Tenley chapel converts to hold dance facilities

This year, as the door opens and the dance students raise their eyes, they are met by a vaulted ceiling and walls of stained glass windows.

They are in the Tenley Chapel, which has recently been converted to a dance studio. After enduring pigeons, rats and roaches in the Cassell Building, the Department of Performing Arts is thoroughly enjoying its new location.

"The chapel is beautiful, just having the stained glass. It's very inspirational," Elissa Fletcher, a College of Arts and Sciences first-year graduate student, said.

After dance facilities in the Cassell building were closed, the DPA was forced to hold its classes in alternate locations until permanent facilities become available.

"Cassell got cold in the winter, hot in the summer. It was an old barn of a building," Naima Prevots, chair of the DPA, said.

At the end of last year, the dance program was left in limbo. Many students and faculty members were uncertain as to where they would hold their fall classes.

"I think everyone, especially in the graduate program, went through a lot of emotional stress. This just, in a nutshell, is a lot more comfortable," Katrina Toews, a CAS adjunct faculty, said.

The discomfort Toews referred to is the run-down condition of the Cassell building. Cassell had neither heating nor air conditioning.

"We had to personally contribute appliances to be comfortable," Meisha Bracken, CAS adjunct faculty, said. "We were in a negative situation last year. No one knew what was happening over at Cassell until we started being vocal. Now we're headed in a very positive direction."

Although the Tenley location is sometimes shared with Washington Semester students, the chapel and auditorium have proven to be ideal for dance studios, especially after remodeling. The auditorium also doubles as a place for some theater classes.

"When new prospective graduates come to visit, we can be proud of our facilities," Bracken said.

Once a full-time church complete with an altar and weekly services, the chapel's conversion has consisted of new floors, new barres, resilient floors and full-length mirrors. The chapel area is used mostly for ballet, modern and jazz dance, while the auditorium has a special floor for tap dancing classes.

"Everyone is very thrilled. The administration has done a wonderful job of setting it up for us," Prevots said.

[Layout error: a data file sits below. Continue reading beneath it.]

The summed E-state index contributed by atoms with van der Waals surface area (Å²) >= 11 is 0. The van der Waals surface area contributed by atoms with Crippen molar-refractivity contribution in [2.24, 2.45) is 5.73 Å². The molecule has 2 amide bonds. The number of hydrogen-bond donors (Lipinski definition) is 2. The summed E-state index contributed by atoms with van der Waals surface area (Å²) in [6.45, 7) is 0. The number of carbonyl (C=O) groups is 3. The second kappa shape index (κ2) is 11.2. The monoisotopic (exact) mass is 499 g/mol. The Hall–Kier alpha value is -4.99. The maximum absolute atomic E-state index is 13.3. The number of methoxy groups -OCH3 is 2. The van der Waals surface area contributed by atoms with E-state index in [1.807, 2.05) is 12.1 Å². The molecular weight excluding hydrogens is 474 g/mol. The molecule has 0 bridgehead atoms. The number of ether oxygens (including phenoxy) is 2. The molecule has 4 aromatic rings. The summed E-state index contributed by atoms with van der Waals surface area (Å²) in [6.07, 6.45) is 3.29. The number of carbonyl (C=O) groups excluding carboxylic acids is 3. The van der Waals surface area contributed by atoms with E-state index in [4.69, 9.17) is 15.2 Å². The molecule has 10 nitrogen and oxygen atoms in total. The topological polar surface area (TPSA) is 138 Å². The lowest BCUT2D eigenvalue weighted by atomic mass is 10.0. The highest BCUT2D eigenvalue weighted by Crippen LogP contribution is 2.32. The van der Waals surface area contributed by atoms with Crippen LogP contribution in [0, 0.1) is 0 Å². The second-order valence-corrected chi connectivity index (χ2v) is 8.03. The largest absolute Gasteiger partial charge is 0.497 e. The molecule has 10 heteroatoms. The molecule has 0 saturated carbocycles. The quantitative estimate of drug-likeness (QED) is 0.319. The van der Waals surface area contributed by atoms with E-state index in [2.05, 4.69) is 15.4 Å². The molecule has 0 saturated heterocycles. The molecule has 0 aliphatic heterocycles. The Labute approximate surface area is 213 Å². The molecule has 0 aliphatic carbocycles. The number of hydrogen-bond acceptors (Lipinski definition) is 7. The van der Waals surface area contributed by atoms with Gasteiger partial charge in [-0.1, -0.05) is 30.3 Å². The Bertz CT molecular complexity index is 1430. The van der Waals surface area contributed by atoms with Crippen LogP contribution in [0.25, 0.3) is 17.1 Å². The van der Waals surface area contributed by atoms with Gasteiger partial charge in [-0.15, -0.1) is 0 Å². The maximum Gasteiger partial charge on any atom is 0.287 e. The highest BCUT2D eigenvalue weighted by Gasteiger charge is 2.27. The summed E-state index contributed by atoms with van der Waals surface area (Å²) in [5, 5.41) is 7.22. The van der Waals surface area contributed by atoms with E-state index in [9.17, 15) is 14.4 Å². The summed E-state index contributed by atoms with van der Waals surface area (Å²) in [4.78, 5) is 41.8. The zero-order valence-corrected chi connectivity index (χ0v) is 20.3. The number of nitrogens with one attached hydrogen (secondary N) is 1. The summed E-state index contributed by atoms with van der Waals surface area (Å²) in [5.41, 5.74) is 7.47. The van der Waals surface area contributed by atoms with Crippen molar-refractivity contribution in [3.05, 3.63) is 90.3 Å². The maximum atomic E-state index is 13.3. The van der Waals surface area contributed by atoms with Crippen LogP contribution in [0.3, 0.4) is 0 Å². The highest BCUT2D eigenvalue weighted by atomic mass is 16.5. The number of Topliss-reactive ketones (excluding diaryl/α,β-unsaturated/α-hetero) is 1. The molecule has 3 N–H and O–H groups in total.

The only minor problem that has appeared is the location. Undergraduates usually have the majority of their classes on main campus and the trip to Tenley can be a problem in scheduling.

"We assumed there would be about a month of adjustment," Prevots said.

Walking to the Tenley campus takes only about 10 minutes according to Prevots. Incomparison to many larger universities, AU does have a small campus. Sometimes students take the smallness for granted, Prevots says. While students become used to the extra travel time, teachers are being very considerate of the scheduling problems and have worked around most conflicts, she said.

"We have to adjust timing-wise. There is class time that is lost, but we're not complaining about that. This is a warm and welcoming space as opposed to Cassell, which was the opposite," Bracken said.

For the future, the DPA will be utilizing a generous donation from Dr. Cyrus and Myrtle Katzen. The Katzens gave a $10 million monetary gift plus an art collection valued at $5 million.

The new arts center will house facilities for the theater, visual media, dance and studio art departments. Administrators have already begun meeting with architects to discuss building the center.

"We can't wait, but we know that it will take a while. Between visual artists and dancers, I think we have enough people to support an arts center," Bracken said.

Prevots herself has been a champion for the new dance space project.

"She has really weathered the storm," Toews said. "She has really found a place for dance at AU."

Just from last year to this year, AU's graduate dance program doubled the size of its first-year class.

"People that study dance here at AU, they use resources in other departments. We really do want to be a part of the AU community. That's why our program is so strong," Bracken said.

As the new center takes shape, the arts will have a stronger presence on campus. Prevots is optimistic that the department will be able to share its passion for the arts will the rest of the campus.

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